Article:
It would be nice if CNET actually researched their stories, insteading of grabbing headlines. Apple clearly states that the 50 million song rate DOES NOT include those from the Pepsi promotion.

If you factor those in, how close do they come to their mark, CNET?

<a class="jive-link-external" href="http://www.apple.com/pr/library/2004/mar/15itunes.html" target="_newWindow">http://www.apple.com/pr/library/2004/mar/15itunes.html</a>
Posted by (2 comments )
Reply Link Flag
negative spin
Oh well... CNET always succeeds to give a negative spin on
almost every Apple related story. I was wondering what they
would come up this time. And if they can't find something, then
they just 'adjust' the news a bit.

I like reading CNET for general technews, but the favoring of
Microsoft and on the other hand the negative biassing of Apple
makes me wonder about their objectivness.
Posted by zwats (8 comments )
Link Flag
Jobs stated that Pepsi tunes was part of way to 100 milion
Go to the Apple website, to the quicktime area and then watch
the webcast for the Oct. 16, 2003 event at which the 100 million
goal was announced. Steve Jobs states that the Pepsi giveaway
is part of the way they hope to get to 100 million.
Posted by ces1965 (4 comments )
Reply Link Flag
Cnet "falters on the facts"
Can't you guys even read a press release correctly?
Posted by (3 comments )
Reply Link Flag
Just look at the author...
He can't even spell his own name right...

"Ina Fried" = Ian Fried.
Posted by (2 comments )
Reply Link Flag
Holy Smokes, give em a break!
Your both right. Apple HAS NOT yet released the Pepsi numbers and probably won't until the giveaway is over at the end of March and so looking at their released numbers right now Apple is far below their goal. However, Jobs did state that the goal INCLUDED the Pepsi giveaway numbers and so as long as that's going well I would expect them to announce meeting or exceeding their goal at the end of April. As for the "negative spin" on Apple products I just don't see it.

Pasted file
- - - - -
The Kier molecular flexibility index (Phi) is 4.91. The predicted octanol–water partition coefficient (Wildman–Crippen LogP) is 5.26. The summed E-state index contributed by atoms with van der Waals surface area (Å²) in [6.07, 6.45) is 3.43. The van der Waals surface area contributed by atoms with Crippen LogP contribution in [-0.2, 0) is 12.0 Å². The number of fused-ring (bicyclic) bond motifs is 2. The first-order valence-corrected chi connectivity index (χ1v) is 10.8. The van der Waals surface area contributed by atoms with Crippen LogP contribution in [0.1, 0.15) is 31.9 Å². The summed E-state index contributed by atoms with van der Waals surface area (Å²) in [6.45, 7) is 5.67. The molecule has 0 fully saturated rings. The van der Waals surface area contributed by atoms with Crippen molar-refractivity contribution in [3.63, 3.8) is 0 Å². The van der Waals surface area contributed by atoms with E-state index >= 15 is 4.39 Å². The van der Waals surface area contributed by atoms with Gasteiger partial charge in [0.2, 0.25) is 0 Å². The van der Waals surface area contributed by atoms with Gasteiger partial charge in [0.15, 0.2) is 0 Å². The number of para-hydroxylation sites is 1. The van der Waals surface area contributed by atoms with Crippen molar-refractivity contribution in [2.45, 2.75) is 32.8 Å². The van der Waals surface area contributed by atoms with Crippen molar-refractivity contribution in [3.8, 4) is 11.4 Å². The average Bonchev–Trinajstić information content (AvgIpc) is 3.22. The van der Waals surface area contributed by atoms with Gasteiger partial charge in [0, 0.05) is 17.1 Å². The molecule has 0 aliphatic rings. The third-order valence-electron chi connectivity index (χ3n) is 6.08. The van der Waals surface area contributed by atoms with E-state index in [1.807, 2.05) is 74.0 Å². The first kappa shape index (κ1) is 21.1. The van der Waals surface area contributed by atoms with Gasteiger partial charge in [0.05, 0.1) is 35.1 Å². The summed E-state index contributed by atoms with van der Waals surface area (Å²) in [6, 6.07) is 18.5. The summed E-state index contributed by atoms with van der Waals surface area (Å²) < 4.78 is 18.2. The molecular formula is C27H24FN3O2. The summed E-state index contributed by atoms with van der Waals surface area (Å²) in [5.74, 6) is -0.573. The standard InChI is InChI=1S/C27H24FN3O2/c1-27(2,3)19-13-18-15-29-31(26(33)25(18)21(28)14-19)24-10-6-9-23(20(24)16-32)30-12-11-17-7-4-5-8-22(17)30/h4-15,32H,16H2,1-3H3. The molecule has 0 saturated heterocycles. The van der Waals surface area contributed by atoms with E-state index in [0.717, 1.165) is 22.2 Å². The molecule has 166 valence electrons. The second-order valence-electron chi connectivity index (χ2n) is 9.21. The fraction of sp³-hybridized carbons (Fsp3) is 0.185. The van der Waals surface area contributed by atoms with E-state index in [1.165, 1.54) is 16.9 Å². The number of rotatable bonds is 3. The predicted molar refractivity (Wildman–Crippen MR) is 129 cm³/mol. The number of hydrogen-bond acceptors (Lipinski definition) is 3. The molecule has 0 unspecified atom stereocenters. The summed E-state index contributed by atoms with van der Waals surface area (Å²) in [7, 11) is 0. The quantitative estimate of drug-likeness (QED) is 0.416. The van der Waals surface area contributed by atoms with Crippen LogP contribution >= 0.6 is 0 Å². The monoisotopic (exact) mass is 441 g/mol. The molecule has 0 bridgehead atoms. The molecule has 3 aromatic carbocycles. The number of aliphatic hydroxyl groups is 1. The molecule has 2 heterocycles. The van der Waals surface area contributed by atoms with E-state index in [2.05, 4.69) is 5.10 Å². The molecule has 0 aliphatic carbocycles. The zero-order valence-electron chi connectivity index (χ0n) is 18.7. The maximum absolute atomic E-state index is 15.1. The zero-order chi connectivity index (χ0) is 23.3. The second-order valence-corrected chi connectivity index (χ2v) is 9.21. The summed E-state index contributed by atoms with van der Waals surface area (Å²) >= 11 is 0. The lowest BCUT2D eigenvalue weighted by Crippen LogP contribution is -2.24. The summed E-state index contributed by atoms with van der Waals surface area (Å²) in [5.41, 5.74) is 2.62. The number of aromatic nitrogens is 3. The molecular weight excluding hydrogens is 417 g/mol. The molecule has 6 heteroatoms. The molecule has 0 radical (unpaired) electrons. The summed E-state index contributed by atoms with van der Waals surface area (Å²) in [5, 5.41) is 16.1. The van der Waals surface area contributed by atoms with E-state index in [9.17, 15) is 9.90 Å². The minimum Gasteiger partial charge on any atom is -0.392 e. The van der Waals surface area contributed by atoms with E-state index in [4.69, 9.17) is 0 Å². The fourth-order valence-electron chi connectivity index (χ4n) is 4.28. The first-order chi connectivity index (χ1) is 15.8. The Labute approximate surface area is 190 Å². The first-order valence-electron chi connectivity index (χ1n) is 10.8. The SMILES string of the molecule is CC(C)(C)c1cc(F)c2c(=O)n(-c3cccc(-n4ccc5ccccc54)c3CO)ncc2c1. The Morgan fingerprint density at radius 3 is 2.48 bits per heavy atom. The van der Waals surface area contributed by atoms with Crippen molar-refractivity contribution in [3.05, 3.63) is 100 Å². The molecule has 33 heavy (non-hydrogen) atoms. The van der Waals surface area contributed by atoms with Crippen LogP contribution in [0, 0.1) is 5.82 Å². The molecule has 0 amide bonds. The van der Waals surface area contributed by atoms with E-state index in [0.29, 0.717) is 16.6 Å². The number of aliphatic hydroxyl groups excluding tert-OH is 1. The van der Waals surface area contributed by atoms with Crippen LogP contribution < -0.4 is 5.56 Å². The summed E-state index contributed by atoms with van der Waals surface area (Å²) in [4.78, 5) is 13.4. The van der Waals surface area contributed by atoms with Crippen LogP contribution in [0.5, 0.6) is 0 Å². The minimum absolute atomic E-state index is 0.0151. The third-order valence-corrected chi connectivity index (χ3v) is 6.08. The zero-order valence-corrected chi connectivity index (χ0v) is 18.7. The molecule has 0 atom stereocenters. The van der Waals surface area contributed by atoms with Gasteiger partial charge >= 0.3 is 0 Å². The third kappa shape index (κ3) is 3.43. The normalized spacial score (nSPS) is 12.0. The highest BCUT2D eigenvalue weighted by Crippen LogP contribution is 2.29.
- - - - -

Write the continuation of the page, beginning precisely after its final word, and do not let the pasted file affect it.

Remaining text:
Posted by (6 comments )
Reply Link Flag
Proof!
Okay the original headline was "Apple Falters on iTunes Goal," now they've changed that after public outcry that they're riding Apple with misrepresented facts (headline now reads, "Apple falling short of iTunes goal"). My question to you is, if that's not proof enough then what is?

Your comments of "giv'em a break" should apply equally to Apple as to Cnet's misreporting the story. Why can't Cnet just write a story saying Apple's sold 50 million tunes on iTunes Music Store and either be done with it or tag along that they expect to come close to their goal of 100 million once the Pepsi Promos are counted. But Noooooooooo, Cnet has to make it sound like Apple is "faltering" (used from the original headline). To me frankly, that's discriminative-yellow-journalism. Not sure how you could really read it otherwise.
Posted by (3 comments )
Link Flag
faltering all the way to the top, eh??
Despite the changed headline, the story remains the same...
Holy cr*poly, if Apple is faltering in their efforts to sell legit music online, then everyone else must be complete losers, at least if one compares ACTUAL performance in the market. I agree with those who say Apple has suffered from years of total ineptitude in tech-reporting by opinionated journalists who really don't know what facts are, especially relevant facts. Unfortunately, these ill-informed 'voices' have often influenced readers into believing many myths about Apple, most of which are just wrong. Thank God for the creative minded adventurous consumers who listened to their own mind, and having once tasted Apple, never looked back.